Several times a year, a network of Seattle residents gathers for lectures on current political issues. Meanwhile, young people gather at Puget SoundOff, an online community that explores social and political issues. In Europe, the UW professor behind both projects is researching issue networks that engage citizens transnationally. He wants to know what will foster their growth.
And for his work, Lance Bennett has been named the University Faculty Lecturer.
A communication and political science professor at the UW since 1974, Bennett works at the intersection between the ivory tower and the city square. He researches political conversations, particularly ways to make them happen more easily and probe more deeply.
“I’ve always been fascinated by whether societies manage to create good lives for most of their citizens, and what either hinders or facilitates it,” Bennett said. “We can use civic tools to create realities that work better for people and the political power to bring them about.”
In November 2010, when there were nine measures on the Washington state election ballot, Bennett worked with UW computer science professor Alan Borning, the local nonprofit CityClub and several graduate students to create the Living Voters Guide. It used the 140-character limit set by Twitter and a ranking system similar to that of Google to help citizens create their own voting guide.
Bennett also helped create the Citizen Roundtable on Politics and Democracy. Working with retired Seattle physician Dick Wesley, Bennett recruits UW faculty members and visiting authors to lecture on political issues several times each year. Speakers have included David Cay Johnston, who won a Pulitzer Prize for his New York Times stories on favoritism in the U.S. tax system.
As founder and director of the UW Center for Communication & Civic Engagement, Bennett and his colleague Borning won a $730,000 National Science Foundation grant to improve online civic forums. They are pursuing a partnership with the City of Seattle to better engage citizens in government. They envision such things as live chats fed into City Council hearings so people not physically present can nevertheless voice their opinions.
Bennett also helped initiate the Civic Learning Online project, an informal digital site that helps young people and their teachers not only talk about civic affairs but take action. Puget Sound Off shows how university research finds practical outlets.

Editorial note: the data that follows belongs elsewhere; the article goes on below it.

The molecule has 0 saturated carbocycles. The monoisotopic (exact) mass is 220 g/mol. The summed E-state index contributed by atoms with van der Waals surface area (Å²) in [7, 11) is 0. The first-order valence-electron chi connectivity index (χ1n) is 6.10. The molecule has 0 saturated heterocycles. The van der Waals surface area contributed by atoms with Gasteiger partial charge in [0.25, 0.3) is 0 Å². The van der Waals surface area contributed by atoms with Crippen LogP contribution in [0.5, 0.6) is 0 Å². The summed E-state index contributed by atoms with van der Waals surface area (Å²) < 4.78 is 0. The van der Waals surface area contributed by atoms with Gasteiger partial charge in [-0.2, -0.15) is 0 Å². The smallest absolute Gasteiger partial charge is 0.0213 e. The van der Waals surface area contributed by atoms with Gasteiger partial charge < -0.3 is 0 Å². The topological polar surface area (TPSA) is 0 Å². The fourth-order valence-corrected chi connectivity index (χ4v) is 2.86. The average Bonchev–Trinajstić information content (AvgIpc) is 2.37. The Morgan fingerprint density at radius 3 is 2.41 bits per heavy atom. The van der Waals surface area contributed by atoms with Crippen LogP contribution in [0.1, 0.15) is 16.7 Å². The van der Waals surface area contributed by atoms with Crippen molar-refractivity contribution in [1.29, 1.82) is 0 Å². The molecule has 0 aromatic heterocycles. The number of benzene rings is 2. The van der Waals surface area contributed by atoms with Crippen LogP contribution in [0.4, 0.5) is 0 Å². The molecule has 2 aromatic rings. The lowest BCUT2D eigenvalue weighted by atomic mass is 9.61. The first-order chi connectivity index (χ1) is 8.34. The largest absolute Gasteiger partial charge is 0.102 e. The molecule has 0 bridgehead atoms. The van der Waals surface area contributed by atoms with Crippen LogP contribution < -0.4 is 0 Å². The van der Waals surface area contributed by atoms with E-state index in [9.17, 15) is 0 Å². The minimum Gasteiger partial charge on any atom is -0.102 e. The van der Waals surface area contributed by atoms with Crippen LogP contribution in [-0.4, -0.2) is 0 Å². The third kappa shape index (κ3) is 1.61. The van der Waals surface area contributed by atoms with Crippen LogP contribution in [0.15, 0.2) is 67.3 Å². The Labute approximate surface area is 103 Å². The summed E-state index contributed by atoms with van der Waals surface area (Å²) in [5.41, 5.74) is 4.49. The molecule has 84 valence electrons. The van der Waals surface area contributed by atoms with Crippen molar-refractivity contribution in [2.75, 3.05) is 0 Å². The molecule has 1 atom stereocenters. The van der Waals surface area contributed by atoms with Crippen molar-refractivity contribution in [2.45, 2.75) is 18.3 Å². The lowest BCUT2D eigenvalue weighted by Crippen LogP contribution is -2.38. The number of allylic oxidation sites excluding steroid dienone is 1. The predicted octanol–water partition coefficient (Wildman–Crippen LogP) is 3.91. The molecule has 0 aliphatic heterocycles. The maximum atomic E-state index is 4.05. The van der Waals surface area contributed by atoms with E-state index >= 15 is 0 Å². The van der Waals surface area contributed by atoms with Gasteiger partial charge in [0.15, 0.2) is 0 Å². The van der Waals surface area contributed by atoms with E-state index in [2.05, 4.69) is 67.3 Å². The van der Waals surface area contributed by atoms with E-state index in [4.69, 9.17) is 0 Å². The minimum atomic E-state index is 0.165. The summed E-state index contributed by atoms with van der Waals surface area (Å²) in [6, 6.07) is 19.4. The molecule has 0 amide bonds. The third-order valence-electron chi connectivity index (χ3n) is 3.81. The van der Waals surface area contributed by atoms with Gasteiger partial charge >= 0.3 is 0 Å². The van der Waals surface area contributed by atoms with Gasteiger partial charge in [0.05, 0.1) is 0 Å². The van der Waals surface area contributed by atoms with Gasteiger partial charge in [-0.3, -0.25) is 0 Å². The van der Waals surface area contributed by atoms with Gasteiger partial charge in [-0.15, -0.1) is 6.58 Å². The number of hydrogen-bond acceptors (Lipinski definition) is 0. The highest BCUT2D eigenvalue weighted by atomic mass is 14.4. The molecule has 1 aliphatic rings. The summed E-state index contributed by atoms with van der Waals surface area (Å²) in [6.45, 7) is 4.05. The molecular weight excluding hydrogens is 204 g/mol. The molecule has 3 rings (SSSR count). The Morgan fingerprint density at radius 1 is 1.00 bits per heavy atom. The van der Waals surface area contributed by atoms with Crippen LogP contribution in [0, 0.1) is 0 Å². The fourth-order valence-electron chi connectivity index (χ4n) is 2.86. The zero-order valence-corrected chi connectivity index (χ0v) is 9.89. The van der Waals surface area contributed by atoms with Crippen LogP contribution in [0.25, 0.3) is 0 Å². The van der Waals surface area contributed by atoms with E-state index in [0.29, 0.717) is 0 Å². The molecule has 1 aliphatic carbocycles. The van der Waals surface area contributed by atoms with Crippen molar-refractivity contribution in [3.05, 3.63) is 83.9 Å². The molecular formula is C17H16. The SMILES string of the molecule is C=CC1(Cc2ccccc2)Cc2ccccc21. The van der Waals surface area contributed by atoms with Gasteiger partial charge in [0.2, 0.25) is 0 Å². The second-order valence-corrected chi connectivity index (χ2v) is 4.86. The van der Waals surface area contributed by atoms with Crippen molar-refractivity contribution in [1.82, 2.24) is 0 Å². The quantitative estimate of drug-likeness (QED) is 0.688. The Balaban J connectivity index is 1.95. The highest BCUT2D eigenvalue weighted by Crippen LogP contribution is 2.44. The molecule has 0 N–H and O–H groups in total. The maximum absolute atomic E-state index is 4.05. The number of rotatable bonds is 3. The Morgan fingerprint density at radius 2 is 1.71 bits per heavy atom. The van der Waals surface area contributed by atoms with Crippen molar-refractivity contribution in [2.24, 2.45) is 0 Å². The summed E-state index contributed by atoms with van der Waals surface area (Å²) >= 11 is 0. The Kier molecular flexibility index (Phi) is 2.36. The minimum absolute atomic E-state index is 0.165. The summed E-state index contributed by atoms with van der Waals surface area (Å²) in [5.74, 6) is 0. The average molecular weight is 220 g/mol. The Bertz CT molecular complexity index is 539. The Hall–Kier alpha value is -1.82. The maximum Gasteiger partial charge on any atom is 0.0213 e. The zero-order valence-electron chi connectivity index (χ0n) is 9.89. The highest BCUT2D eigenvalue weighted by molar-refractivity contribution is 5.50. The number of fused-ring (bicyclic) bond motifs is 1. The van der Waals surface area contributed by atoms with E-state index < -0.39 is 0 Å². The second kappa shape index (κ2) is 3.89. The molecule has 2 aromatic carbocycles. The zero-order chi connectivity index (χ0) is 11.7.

The product of a military family who lived a number of places, Bennett received his doctorate in political science from Yale University in 1974 and is the Ruddick C. Lawrence Professor of Communication and a professor of political science.
He has written 10 books, including When the Press Fails: Political Power and the News Media from Iraq to Katrina (2007). With co-authors Regina Lawrence and Steven Livingston, Bennett explores the Bush administration’s decision to invade Iraq and the controversy about abuse of prisoners at Abu Ghraib. The authors argue that reporters’ dependence on official sources means voices beyond Washington power circles don’t get heard as well as they should.
Bennett is dividing his sabbatical among research projects in Seattle, the Kennedy Institute of the Free University in Berlin and the political science department at Stockholm University, where he has been Olof Palme Visiting Chair.
At the UW next autumn, Bennett will deliver a public lecture on the democratization of truth. As more ways of getting political information emerge and traditional modes such as newspapers become less influential, Bennett will explain, people are gathering and disseminating information on their own. It’s drawn more people into civic discussions but has also made consensus more difficult.
“Lance has defined research in political communication,” said David Domke, who chairs the UW Department of Communication. “He connects political leaders to journalism to civic engagement to generational changes to new technologies to voting behavior, and he talks to both scholars and the general public. That’s pretty much the holy grail of scholarship.”